A process for the manufacture of a nonwoven material consisting of essentially continuous cellulosic filaments by:

a. Preparation of a cellulose-containing spinning solution

b. Extrusion of the spinning solution through at least one spinneret containing closely-spaced meltblown jet nozzles

c. Attenuation of the extruded spinning solution using high velocity air streams,

d. Forming of the web onto a moving surface,

e. Washing of the formed web

f. Drying of the washed web

characterized in that in step c. and/or d. a coagulation liquor is applied to control the merged filament bonding.

8. A process according to claim 7 wherein the merged filament bonding is further controlled by filament spinning nozzle arrangement and the configuration of filament extension air.

9. A process according to claim 7, where the amount of filament intermingling and hydrogen bonding can be limited by the degree of merged filament bonding.

10. A process according to claim 7, where the percentage of each type of bonding is controlled using a process with up to two compaction steps, where one of these compaction steps is done after step d. where the spun filaments are still swollen with a solvent, and one of these compaction steps is done before or in step e. where all or most of the solvent has been removed and the web has been wet with water.

11. A process according to claim 7, where the nonwoven material is treated with at least one process out of the group of processes consisting of hydroentangling, spunlacing, needling, needlepunching, adhesive and other chemical bonding techniques.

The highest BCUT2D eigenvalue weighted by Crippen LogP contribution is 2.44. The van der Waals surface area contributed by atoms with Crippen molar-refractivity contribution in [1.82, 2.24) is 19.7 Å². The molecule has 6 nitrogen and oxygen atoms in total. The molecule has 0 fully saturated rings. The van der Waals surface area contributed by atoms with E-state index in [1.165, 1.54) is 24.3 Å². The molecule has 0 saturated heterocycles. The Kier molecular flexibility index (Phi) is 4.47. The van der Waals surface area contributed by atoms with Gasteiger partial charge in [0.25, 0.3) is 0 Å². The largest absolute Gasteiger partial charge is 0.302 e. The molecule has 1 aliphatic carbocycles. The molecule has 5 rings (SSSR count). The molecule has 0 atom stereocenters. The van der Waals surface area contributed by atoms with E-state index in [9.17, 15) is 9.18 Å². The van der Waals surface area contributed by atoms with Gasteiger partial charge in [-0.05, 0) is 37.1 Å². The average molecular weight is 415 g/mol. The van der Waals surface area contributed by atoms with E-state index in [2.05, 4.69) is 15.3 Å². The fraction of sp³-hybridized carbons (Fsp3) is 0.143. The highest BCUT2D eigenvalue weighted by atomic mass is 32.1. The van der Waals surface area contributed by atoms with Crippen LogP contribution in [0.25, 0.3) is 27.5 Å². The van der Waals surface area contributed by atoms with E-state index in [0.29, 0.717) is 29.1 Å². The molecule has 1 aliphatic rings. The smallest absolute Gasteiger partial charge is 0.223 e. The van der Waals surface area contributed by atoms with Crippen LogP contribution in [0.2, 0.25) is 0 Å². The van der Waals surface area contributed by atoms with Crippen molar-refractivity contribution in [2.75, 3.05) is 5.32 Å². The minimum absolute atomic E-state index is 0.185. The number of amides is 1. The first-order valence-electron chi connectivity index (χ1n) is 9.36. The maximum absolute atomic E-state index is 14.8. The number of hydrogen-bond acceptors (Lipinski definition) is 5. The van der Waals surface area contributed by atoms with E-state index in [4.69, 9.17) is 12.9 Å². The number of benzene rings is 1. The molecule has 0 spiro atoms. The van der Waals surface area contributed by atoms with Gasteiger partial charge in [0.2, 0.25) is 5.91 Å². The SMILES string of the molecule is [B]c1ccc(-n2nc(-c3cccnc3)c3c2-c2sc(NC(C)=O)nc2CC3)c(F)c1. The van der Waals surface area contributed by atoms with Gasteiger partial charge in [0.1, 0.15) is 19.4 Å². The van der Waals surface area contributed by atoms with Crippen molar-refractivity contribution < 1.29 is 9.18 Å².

12. A process according to claim 1 1 where the nonwoven material is dried prior to subsequent bonding/treatment.

13. A process according to claim 7 wherein the filaments are spun using a solution of cellulose in an aqueous amine oxide and the coagulation liquor is water, preferably with a content of amine oxide not being able to dissolve cellulose.

14. A process according to claim 7, wherein least two spinnerets are used, preferably between two and ten, with a further preferred range from 2 to 6, each one arranged to form a layer of nonwoven web, are used to obtain a multilayer nonwoven material.

15. Use of a nonwoven material according to any of claims 1 - 6 to manufacture a cleaning wet wipe by adding at least one additive selected from the group consisting of a cleansing agent, a sterilizing agent, a deodorizing agent, a disinfectant, a moisturizing agent, a cosmetic remover and water.

16. Use of a nonwoven material according to any of claims 1 - 6 to manufacture a dry cleaning wipe for a variety of household, institutional and industrial cleaning, polishing or surface preparation applications.

17. Use of a nonwoven material according to any of claims 1 - 6 to manufacture a dry cleaning wipe for a variety of cleaning applications where water and/or oil absorption are needed.

18. Use of a nonwoven material according to any of claims 1 - 6 to manufacture a cleaning wipe which can be coated with an essentially dry lotion formulation which finally can be packaged dry and liquid-activated just prior to use, by adding at least one chemical additive.

19. Use of a nonwoven material according to any of claims 1 - 6 to manufacture an air filtration media.